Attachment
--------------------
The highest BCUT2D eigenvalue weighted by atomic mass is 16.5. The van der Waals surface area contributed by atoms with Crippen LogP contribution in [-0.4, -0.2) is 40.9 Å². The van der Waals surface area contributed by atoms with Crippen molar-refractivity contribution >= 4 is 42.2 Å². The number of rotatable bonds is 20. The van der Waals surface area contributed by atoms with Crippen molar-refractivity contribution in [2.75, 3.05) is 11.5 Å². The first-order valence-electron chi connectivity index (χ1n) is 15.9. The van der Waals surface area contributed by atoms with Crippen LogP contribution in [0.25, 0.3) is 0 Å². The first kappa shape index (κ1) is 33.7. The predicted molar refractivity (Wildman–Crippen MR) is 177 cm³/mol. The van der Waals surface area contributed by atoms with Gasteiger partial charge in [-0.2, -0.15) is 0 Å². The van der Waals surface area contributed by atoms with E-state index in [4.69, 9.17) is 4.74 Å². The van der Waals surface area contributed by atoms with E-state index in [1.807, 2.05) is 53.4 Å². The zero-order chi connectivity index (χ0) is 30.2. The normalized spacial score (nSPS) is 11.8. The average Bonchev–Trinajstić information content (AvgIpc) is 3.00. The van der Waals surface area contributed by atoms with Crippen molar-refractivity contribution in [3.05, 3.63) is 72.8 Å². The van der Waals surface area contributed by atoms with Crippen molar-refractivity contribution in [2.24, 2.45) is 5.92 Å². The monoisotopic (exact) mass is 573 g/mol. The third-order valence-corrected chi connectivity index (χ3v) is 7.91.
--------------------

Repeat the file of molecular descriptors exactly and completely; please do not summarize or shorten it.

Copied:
The highest BCUT2D eigenvalue weighted by atomic mass is 16.5. The van der Waals surface area contributed by atoms with Crippen LogP contribution in [-0.4, -0.2) is 40.9 Å². The van der Waals surface area contributed by atoms with Crippen molar-refractivity contribution >= 4 is 42.2 Å². The number of rotatable bonds is 20. The van der Waals surface area contributed by atoms with Crippen molar-refractivity contribution in [2.75, 3.05) is 11.5 Å². The first-order valence-electron chi connectivity index (χ1n) is 15.9. The van der Waals surface area contributed by atoms with Crippen LogP contribution in [0.25, 0.3) is 0 Å². The first kappa shape index (κ1) is 33.7. The predicted molar refractivity (Wildman–Crippen MR) is 177 cm³/mol. The van der Waals surface area contributed by atoms with Gasteiger partial charge in [-0.2, -0.15) is 0 Å². The van der Waals surface area contributed by atoms with E-state index in [4.69, 9.17) is 4.74 Å². The van der Waals surface area contributed by atoms with E-state index in [1.807, 2.05) is 53.4 Å². The zero-order chi connectivity index (χ0) is 30.2. The normalized spacial score (nSPS) is 11.8. The average Bonchev–Trinajstić information content (AvgIpc) is 3.00. The van der Waals surface area contributed by atoms with Crippen molar-refractivity contribution in [3.05, 3.63) is 72.8 Å². The van der Waals surface area contributed by atoms with Crippen molar-refractivity contribution in [2.24, 2.45) is 5.92 Å². The monoisotopic (exact) mass is 573 g/mol. The third-order valence-corrected chi connectivity index (χ3v) is 7.91.